Sunday, February 7, 2016

Risk Factors of Repeated Infectious Disease Incidence among Substance-Dependent Girls & Boys Court-Referred to Treatment

A small portion of Americans account for a disproportionate amount of the incidences of sexually transmitted infection observed over a short period of time. Studies with adults have begun to characterize this population, yet there is very little data on adolescent sexually transmitted infection repeaters (STIR). This study explores characteristics associated with STIR among 102 girls and 93 boys (aged 14-18) court-referred for residential treatment.

Background characteristics, substance use disorders, risky and interpersonal behaviors, and history of sexually transmitted infections were collected at intake using valid and reliable instruments. A negative binomial logistic regression was performed to determine the background, risky behaviors, and social patterns associated with adolescent STIR.

Approximately two out of three adolescents (62%) did not use contraception the last time they had sex, and 15% had at least one sexually transmitted infection recorded in their medical chart. Sexually transmitted infection repeaters entered treatment with higher rates of cocaine abuse (13%) than youth without multiple infections (3%, p < 0.05). History of sexual abuse, having sex with a person who said no, higher exhibitionism, and social estrangement increased the odds of adolescent STIR. Main effects of exhibitionism and social estrangement on increased odds of STIR were more pronounced for sexually abused adolescents.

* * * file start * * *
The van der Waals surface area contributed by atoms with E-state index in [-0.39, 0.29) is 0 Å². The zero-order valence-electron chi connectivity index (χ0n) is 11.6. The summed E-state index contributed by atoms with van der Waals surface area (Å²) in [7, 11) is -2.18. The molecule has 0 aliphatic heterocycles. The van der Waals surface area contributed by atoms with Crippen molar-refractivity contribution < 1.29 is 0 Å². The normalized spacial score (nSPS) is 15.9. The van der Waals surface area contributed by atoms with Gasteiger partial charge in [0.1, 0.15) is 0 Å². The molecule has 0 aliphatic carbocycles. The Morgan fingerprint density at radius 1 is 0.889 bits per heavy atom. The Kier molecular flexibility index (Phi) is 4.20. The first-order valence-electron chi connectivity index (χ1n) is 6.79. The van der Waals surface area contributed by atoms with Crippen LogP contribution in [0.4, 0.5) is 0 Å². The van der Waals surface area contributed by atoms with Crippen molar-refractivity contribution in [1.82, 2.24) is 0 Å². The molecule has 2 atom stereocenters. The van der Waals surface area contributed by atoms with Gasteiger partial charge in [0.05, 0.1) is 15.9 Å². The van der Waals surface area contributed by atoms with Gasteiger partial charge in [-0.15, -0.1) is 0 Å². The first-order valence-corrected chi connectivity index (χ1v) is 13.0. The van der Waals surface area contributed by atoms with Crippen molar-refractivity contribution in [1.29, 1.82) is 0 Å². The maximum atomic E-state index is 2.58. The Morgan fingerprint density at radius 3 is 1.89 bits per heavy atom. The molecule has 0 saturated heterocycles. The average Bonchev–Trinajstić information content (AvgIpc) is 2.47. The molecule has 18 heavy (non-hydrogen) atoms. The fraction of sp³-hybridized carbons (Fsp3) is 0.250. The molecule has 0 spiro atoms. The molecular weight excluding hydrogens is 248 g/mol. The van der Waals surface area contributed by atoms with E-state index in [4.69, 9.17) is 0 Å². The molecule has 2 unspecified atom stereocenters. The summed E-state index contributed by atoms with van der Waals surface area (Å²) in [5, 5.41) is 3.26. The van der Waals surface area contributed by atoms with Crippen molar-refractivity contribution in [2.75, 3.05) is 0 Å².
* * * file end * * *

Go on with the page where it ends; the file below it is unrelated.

The findings suggest a need for incorporating HIV education during residential treatment to improve health outcomes and intervention strategies that further connectedness for youth and victims of sexual abuse.

Substance use disorders associated with sexually transmitted infection repeaters (STIR).
Substance use disorder (current)Total
195 (100%)
179 (92%)
16 (8%)
 Abuse36 (18%)35 (20%)1 (6%)
 Dependency118 (61%)90 (89%)11 (69%)
 Abuse12 (6%)11 (6%)1 (6%)
 Dependency193 (99%)178 (99%)15 (94%)
 Abuse18 (9%)17 (10%)1 (6%)
 Dependency179 (92%)165 (92%)14 (88%)
 Abuse22 (11%)20 (11%)2 (13%)
 Dependency58 (30%)54 (30%)4 (25%)
 Abuse16 (8%)16 (9%)0 (0%)
 Dependency57 (29%)51 (29%)6 (38%)
 Abuse8 (4%)6 (3%)2 (13%)*
 Dependency50 (26%)48 (27%)2 (13%)
 Abuse11 (6%)9 (5%)2 (13%)
 Dependency49 (25%)46 (26%)3 (19%)
 Abuse5 (3%)5 (3%)0 (0%)
 Dependency11 (6%)11 (6%)0 (0%)
 Abuse14 (7%)14 (8%)0 (0%)
 Dependency39 (20%)35 (20%)4 (25%)
*p < 0.05.

Full article at:

1Department of Psychiatry, Division of Child and Adolescent Psychiatry, Case Western Reserve University School of Medicine, Cleveland, OH, USA
2Department of Pediatrics and Molecular Biology and Microbiology, Case Western Reserve University School of Medicine, Cleveland, OH, USA
Address correspondence to: Maria E. Pagano, PhD, Case Western Reserve University School of Medicine, Department of Psychiatry, Division of Child & Adolescent Psychiatry, WO Walker Center, 10524 Euclid Avenue, Cleveland, OH, 44106, USA. Tel: +1 216 844 2767. Fax: +1 216 844 5883. Email: ude.esac@onagap.airam
 2015 May;41(3):230-6. doi: 10.3109/00952990.2014.939753. Epub 2014 Aug 20.

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